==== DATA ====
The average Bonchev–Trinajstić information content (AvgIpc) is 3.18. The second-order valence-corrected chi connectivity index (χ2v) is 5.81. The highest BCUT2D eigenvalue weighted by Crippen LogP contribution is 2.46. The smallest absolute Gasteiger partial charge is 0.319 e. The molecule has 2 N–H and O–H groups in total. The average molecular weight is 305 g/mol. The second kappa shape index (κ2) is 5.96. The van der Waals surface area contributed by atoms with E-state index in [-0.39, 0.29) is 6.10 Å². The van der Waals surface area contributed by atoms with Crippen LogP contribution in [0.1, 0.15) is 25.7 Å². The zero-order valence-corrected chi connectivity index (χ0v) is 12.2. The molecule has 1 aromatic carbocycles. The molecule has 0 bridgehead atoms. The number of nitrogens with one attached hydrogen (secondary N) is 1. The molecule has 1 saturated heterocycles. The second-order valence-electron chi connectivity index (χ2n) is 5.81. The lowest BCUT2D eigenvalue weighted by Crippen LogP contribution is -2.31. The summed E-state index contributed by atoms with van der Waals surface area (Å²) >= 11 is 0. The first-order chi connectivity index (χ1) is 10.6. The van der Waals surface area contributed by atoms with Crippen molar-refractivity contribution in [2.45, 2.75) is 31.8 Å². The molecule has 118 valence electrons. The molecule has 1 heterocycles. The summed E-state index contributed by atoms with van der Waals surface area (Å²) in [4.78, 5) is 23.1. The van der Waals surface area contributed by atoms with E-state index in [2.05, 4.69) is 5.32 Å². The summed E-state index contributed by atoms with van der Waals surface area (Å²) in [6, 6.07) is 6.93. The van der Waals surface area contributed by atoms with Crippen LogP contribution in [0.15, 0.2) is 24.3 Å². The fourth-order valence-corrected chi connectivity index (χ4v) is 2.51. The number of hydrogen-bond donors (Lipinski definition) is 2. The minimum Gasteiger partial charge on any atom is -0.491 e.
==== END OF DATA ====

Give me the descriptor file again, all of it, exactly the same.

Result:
The average Bonchev–Trinajstić information content (AvgIpc) is 3.18. The second-order valence-corrected chi connectivity index (χ2v) is 5.81. The highest BCUT2D eigenvalue weighted by Crippen LogP contribution is 2.46. The smallest absolute Gasteiger partial charge is 0.319 e. The molecule has 2 N–H and O–H groups in total. The average molecular weight is 305 g/mol. The second kappa shape index (κ2) is 5.96. The van der Waals surface area contributed by atoms with E-state index in [-0.39, 0.29) is 6.10 Å². The van der Waals surface area contributed by atoms with Crippen LogP contribution in [0.1, 0.15) is 25.7 Å². The zero-order valence-corrected chi connectivity index (χ0v) is 12.2. The molecule has 1 aromatic carbocycles. The molecule has 0 bridgehead atoms. The number of nitrogens with one attached hydrogen (secondary N) is 1. The molecule has 1 saturated heterocycles. The second-order valence-electron chi connectivity index (χ2n) is 5.81. The lowest BCUT2D eigenvalue weighted by Crippen LogP contribution is -2.31. The summed E-state index contributed by atoms with van der Waals surface area (Å²) >= 11 is 0. The first-order chi connectivity index (χ1) is 10.6. The van der Waals surface area contributed by atoms with Crippen molar-refractivity contribution in [2.45, 2.75) is 31.8 Å². The molecule has 118 valence electrons. The molecule has 1 heterocycles. The summed E-state index contributed by atoms with van der Waals surface area (Å²) in [4.78, 5) is 23.1. The van der Waals surface area contributed by atoms with E-state index in [2.05, 4.69) is 5.32 Å². The summed E-state index contributed by atoms with van der Waals surface area (Å²) in [6, 6.07) is 6.93. The van der Waals surface area contributed by atoms with Crippen LogP contribution in [0.15, 0.2) is 24.3 Å². The fourth-order valence-corrected chi connectivity index (χ4v) is 2.51. The number of hydrogen-bond donors (Lipinski definition) is 2. The minimum Gasteiger partial charge on any atom is -0.491 e.